The hackers would exploit flaws in how SPEI validated sender accounts to initiate a money transfer from a nonexistant source like “Joe Smith, Account Number: 12345678.” They would then direct the phantom funds to a real, but pseudonymous account under their control and send a so-called cash mule to withdraw the money before the bank realized what had happened. Each malicious transaction was relatively small, in the range of tens or hundreds of thousands of pesos. “SPEI sends and receives millions and millions of pesos daily, this would have been a very little percentage of that operation,” Loza says.

Attackers would have potentially needed to work with hundreds of mules to make all of those withdrawals possible over time. Loza says that recruiting and training that network could be resource-intensive, but that it wouldn’t cost much to incentivize them. Perhaps 5,000 pesos per person—less than $260—would be enough.

Wake-up call

SPEI itself and the infrastructure surrounding the app were apparently ripe for attack. Banxico, which could not be reached by WIRED for comment, said in a forensic analysis report released at the end of August that the attacks weren’t a direct assault on Banxico’s central systems, but were instead targeted at overlooked or weak interconnections in the larger Mexican financial system. The attackers’ approach required “a deep knowledge of the technological infrastructure and the processes of the victim institutions as well as access to them,” Banxico wrote. “The attack was not intended to render SPEI inoperable or penetrate the defenses of the Central Bank.”

Similar fraud using the international money transfer system Swift have cropped up around the world, including notorious incidents in Ecuador, Bangladesh, and Chile. But SPEI is owned and operated by Banxico, and only used within Mexico. In the aftermath of the April attacks, the bank tightened its policies and controls around fund transfers, to establish minimum cybersecurity standards for Mexican banks that link their systems to SPEI.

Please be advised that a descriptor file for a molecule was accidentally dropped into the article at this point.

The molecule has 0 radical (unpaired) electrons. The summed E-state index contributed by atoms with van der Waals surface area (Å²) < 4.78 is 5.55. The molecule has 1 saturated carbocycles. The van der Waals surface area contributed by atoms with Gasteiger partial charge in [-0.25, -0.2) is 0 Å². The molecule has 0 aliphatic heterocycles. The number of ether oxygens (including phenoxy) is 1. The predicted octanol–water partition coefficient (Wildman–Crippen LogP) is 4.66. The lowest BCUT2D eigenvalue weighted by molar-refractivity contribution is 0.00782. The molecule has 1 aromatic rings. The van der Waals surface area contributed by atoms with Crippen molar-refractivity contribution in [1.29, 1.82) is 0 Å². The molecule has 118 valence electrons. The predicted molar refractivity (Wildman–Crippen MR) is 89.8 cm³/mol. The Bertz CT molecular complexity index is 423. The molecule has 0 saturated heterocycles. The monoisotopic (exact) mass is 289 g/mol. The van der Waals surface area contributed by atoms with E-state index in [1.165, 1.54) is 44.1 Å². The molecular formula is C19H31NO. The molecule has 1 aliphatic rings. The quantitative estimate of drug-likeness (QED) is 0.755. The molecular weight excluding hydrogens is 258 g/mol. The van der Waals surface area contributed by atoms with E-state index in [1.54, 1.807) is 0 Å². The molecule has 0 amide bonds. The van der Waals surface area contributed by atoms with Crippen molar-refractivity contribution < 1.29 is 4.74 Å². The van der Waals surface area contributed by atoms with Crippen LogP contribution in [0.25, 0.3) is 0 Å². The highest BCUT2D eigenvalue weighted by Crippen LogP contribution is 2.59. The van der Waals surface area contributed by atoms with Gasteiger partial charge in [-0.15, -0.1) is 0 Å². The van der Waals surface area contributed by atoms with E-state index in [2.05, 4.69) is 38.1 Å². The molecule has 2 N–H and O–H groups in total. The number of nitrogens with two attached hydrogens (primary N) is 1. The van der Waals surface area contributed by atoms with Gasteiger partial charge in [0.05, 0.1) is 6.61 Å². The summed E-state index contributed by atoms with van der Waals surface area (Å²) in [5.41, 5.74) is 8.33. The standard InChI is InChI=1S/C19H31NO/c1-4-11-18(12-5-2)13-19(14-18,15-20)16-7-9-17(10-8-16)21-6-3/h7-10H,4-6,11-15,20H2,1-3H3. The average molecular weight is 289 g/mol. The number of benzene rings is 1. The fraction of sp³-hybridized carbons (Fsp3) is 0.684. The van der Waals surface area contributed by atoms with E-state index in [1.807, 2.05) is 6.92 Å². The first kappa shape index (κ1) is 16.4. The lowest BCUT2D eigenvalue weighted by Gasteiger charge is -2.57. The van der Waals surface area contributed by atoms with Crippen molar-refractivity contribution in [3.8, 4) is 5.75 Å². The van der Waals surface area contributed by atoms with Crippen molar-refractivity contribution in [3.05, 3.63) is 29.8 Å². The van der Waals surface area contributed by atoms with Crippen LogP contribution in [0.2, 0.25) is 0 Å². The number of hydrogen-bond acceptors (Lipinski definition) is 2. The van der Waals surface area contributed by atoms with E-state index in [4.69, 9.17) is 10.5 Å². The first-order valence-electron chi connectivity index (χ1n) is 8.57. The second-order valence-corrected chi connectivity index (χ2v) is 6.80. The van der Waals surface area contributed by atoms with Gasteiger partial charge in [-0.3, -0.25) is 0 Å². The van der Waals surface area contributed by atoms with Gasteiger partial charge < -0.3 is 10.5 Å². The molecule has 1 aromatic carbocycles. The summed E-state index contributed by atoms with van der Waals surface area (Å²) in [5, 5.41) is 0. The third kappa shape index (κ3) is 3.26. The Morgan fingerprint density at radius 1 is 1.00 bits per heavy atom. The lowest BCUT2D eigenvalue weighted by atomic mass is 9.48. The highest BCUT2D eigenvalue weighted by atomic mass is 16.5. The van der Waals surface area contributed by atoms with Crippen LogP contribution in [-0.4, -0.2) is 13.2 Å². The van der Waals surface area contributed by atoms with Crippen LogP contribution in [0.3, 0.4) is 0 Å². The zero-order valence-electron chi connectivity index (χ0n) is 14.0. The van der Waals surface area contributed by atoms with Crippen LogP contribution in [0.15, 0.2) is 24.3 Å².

“Mexican people need to start to work together. All the institutions need to cooperate more,” Loza says. “The main problem on cybersecurity is that we don’t share knowledge and information or talk about attacks enough. People don’t want to make details about incidents public.”

Loza adds that while there is still always the threat of a new rash of attacks, Mexican banks have invested heavily over the last year in strengthening their defenses and improving network hygiene. “From last year to today the focus has been implementing controls. Control, control, control,” he says. “And I think the attacks aren’t happening today because of it. But the most important thing is the change of mind that makes business users want to pay for better security.”

These types of heists have been so successful around the world, though, that they won’t be easy to stop. And while they take effort for attackers to set up, they can still net tens of millions of dollars. And all without having to crack a safe.

This post originally appeared on wired.com.